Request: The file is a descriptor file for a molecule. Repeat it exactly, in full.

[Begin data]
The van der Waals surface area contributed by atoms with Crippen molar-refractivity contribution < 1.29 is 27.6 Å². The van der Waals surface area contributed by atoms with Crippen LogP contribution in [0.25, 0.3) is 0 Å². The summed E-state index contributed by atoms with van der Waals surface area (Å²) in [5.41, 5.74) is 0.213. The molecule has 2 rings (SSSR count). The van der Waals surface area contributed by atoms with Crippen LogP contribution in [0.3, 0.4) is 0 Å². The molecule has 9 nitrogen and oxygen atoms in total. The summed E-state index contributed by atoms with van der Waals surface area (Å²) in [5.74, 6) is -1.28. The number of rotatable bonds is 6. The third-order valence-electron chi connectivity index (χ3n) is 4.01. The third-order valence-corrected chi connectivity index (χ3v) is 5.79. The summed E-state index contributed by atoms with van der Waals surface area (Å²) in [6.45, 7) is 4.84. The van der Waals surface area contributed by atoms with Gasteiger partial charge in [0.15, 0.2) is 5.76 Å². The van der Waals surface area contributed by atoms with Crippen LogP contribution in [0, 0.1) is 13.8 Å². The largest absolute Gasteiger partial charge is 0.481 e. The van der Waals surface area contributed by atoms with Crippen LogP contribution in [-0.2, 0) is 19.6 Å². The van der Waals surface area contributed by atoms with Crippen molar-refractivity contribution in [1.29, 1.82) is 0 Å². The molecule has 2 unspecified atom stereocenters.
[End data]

The van der Waals surface area contributed by atoms with Crippen molar-refractivity contribution < 1.29 is 27.6 Å². The van der Waals surface area contributed by atoms with Crippen LogP contribution in [0.25, 0.3) is 0 Å². The summed E-state index contributed by atoms with van der Waals surface area (Å²) in [5.41, 5.74) is 0.213. The molecule has 2 rings (SSSR count). The van der Waals surface area contributed by atoms with Crippen LogP contribution in [0.3, 0.4) is 0 Å². The molecule has 9 nitrogen and oxygen atoms in total. The summed E-state index contributed by atoms with van der Waals surface area (Å²) in [5.74, 6) is -1.28. The number of rotatable bonds is 6. The third-order valence-electron chi connectivity index (χ3n) is 4.01. The third-order valence-corrected chi connectivity index (χ3v) is 5.79. The summed E-state index contributed by atoms with van der Waals surface area (Å²) in [6.45, 7) is 4.84. The van der Waals surface area contributed by atoms with Gasteiger partial charge in [0.15, 0.2) is 5.76 Å². The van der Waals surface area contributed by atoms with Crippen LogP contribution in [0, 0.1) is 13.8 Å². The largest absolute Gasteiger partial charge is 0.481 e. The van der Waals surface area contributed by atoms with Crippen LogP contribution in [-0.2, 0) is 19.6 Å². The van der Waals surface area contributed by atoms with Crippen molar-refractivity contribution in [1.29, 1.82) is 0 Å². The molecule has 2 unspecified atom stereocenters.